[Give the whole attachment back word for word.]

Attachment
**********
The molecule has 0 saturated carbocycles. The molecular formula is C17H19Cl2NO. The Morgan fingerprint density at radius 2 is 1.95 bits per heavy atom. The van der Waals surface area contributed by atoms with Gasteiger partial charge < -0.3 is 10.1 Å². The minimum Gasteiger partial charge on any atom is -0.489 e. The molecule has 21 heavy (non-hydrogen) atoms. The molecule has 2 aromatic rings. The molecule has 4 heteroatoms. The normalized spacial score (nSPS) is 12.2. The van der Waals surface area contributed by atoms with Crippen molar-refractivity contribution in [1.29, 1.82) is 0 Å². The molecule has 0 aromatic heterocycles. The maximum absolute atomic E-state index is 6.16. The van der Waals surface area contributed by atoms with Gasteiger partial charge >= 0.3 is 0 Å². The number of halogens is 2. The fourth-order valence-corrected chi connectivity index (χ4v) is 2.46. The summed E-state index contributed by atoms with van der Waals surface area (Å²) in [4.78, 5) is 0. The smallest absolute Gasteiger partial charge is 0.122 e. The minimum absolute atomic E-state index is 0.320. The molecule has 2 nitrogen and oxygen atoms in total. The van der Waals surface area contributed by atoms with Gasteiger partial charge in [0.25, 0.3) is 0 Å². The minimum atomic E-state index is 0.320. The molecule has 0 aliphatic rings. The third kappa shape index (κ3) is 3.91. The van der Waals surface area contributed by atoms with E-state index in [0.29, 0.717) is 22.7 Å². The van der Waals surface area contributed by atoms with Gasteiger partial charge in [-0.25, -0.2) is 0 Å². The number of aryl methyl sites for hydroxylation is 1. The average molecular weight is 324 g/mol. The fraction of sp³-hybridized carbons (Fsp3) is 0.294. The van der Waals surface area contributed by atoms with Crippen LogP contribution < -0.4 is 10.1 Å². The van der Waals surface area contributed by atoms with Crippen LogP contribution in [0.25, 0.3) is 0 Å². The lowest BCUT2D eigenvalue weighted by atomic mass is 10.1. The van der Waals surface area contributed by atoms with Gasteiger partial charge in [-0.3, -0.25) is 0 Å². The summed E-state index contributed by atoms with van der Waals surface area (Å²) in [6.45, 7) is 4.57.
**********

The molecule has 0 saturated carbocycles. The molecular formula is C17H19Cl2NO. The Morgan fingerprint density at radius 2 is 1.95 bits per heavy atom. The van der Waals surface area contributed by atoms with Gasteiger partial charge < -0.3 is 10.1 Å². The minimum Gasteiger partial charge on any atom is -0.489 e. The molecule has 21 heavy (non-hydrogen) atoms. The molecule has 2 aromatic rings. The molecule has 4 heteroatoms. The normalized spacial score (nSPS) is 12.2. The van der Waals surface area contributed by atoms with Crippen molar-refractivity contribution in [1.29, 1.82) is 0 Å². The molecule has 0 aromatic heterocycles. The maximum absolute atomic E-state index is 6.16. The van der Waals surface area contributed by atoms with Gasteiger partial charge >= 0.3 is 0 Å². The number of halogens is 2. The fourth-order valence-corrected chi connectivity index (χ4v) is 2.46. The summed E-state index contributed by atoms with van der Waals surface area (Å²) in [4.78, 5) is 0. The smallest absolute Gasteiger partial charge is 0.122 e. The minimum absolute atomic E-state index is 0.320. The molecule has 2 nitrogen and oxygen atoms in total. The van der Waals surface area contributed by atoms with Gasteiger partial charge in [0.25, 0.3) is 0 Å². The minimum atomic E-state index is 0.320. The molecule has 0 aliphatic rings. The third kappa shape index (κ3) is 3.91. The van der Waals surface area contributed by atoms with E-state index in [0.29, 0.717) is 22.7 Å². The van der Waals surface area contributed by atoms with Gasteiger partial charge in [-0.25, -0.2) is 0 Å². The number of aryl methyl sites for hydroxylation is 1. The average molecular weight is 324 g/mol. The fraction of sp³-hybridized carbons (Fsp3) is 0.294. The van der Waals surface area contributed by atoms with Crippen LogP contribution < -0.4 is 10.1 Å². The van der Waals surface area contributed by atoms with Crippen LogP contribution in [0.25, 0.3) is 0 Å². The lowest BCUT2D eigenvalue weighted by atomic mass is 10.1. The van der Waals surface area contributed by atoms with Gasteiger partial charge in [-0.3, -0.25) is 0 Å². The summed E-state index contributed by atoms with van der Waals surface area (Å²) in [6.45, 7) is 4.57.